As brother Dawūd articulately stated, this underscores the deep structural racism in our community. How ironic it is that black Bilal ran from the subjugation of racism and slavery of the Jahili Arab society to the brotherhood of Islam only for his ancestors to encounter the same Jahili behavior that he was emancipated from.

    • As far I know, Profet Mohamed was the first person, who spoke out against racism and the example he set for mankind by shifting the focus from appearance and skin color to good character was amazing. He tought us, we should judge each other on taqwa which is changeable and nit on skin color which is not only superficial and shallow but not changeable.

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  13. And they wonder why they are going through so much hell. Allah knows exactly what he is doing. Down South, they would be called a Nigger in a heart beat, and attacked on top of that.

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  15. Well, I don’t know why all the fuss about what arabs call blacks. In the US and the west in general, the are MANY more derogatory terms used against arabs I hear quite frequently. As a black man, I often hear such terms used to refer to arabs by other blacks(even more so by whites).
    So, if we are going to complain about the terms arabs use to refer to blacks, we also need to address the MANY derogatory terms used by blacks and others to refer to arabs.

    • Thanks you for deflecting from the issue at hand. Hey while you are at it, lets throw in Asians into the mix. I am sure we should also call out North Koreans for slurring South Koreans, or how about White Australians calling Aboriginals names?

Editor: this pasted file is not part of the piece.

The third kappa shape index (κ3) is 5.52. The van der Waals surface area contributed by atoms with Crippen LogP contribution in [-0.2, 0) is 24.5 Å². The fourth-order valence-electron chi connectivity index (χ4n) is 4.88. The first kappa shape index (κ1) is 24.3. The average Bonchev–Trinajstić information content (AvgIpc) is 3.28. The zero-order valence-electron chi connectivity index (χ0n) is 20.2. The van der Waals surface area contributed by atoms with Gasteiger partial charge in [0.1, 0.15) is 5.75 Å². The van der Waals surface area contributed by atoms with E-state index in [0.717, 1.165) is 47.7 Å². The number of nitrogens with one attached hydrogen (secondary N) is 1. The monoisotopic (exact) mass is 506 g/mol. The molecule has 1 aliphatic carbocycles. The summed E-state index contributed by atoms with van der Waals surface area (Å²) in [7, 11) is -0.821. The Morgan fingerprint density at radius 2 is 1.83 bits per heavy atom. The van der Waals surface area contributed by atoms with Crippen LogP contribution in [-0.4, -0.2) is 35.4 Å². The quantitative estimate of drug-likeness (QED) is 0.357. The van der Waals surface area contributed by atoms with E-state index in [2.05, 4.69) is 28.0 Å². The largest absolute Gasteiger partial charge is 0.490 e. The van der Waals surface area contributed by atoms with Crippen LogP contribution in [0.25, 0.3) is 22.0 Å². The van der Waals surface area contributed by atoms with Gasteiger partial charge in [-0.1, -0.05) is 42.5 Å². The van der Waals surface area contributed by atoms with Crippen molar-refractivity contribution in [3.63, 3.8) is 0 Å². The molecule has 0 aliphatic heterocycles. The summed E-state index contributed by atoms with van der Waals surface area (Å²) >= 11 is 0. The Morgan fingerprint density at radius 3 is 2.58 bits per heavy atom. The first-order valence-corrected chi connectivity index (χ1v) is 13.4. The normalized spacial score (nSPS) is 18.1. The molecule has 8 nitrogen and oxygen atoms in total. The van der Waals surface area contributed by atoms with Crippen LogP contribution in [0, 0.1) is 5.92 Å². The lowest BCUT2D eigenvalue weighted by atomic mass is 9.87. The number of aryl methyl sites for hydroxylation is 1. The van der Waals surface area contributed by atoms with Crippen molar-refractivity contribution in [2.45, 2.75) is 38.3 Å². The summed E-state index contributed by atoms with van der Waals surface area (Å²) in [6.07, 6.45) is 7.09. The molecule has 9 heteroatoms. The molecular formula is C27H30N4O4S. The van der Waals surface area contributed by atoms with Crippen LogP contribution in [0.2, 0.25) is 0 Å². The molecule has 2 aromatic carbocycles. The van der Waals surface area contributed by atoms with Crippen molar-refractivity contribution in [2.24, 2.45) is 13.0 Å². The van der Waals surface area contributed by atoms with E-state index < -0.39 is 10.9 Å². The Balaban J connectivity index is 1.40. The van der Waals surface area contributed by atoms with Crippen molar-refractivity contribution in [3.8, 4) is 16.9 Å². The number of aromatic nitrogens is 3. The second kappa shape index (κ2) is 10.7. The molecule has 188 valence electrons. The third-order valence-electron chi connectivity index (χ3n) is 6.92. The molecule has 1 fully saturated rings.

Two wrongs don’t make a right. But right now the topic at hand is the structual and institutionalized racism of Arabs against Blacks. So save your deflections.

    • Notice you didn’t address the fact that you don’t have this racial slur for whites when it’s mostly whites who use slurs against – and target – Arabs.

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  17. Come and live in the UK where if you call someone ABD or the N word or whatever, you’ll soon find yourself in a police cell.!

  18. First and for most this term is used widely in the US, and it is a problem. I have realized that mostly Arabs in the arab world do not use this word until they mix with arab americans. In the middle east the terms used are (asmar) tan, (khal) uncle, (aswad) black.
    This term is also used in the middle east but it is looked down upon. In the US however its is so frequently it became the normal vocabulary word associates with blacks.
    In the middle east members of my same tribe are dark skinned. They are the same blood yet a different color.
    The term is meant to be used negatively, all arabs know damn well what it means and continue to use it.
    on the other hand, any arab whos name begins with the prefix abdul.. ex. Abdulrahman abdullah abdulmajeed. Are commonly nicknamed 3abid for short.

  19. To the author of this blog post, I want to extend a heartfelt thank you for bringing to light an issue which unfortunately is more rampant and more institutionalized into Arab culture than many think or even know of. Pretending its not there or not as bad or even using deflection as if to demonstrate that others do it too is not going to help. The only way to address racism is to being it out into the open. And take the bull by the horns. And indeed many will rebuke you.

    Even religiously this racism has infected Islam and I was appalled reading from Muslims how concerned they were of Arabs inter mixing with Blacks citing racial incompatibility and Arab superiority. All of us belong to one race – human. Insan. Lets treat each other so. But the blind will not see and deaf not listen. So you are courage to stand up against these keyboard warriors who seek to attack you. Knowing you are in the right, is a Victory they will never comprehend. Thank you Again for bringing this topic to light. I hope you will update us on whether your Arab friend managed to put together that campaign of awareness as you mentioned.

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  21. Alsalamalikum Dear brother I am living in Middle East right now before I used to live in the Gulf so these words are common over there but what I can’t understand how they can use these words in USA without being punished ?????!!!!
    Thank you

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  23. It would be great if you can add desis to the list of people to address in your campaign. Desis unfortunately use the word Kalu too much.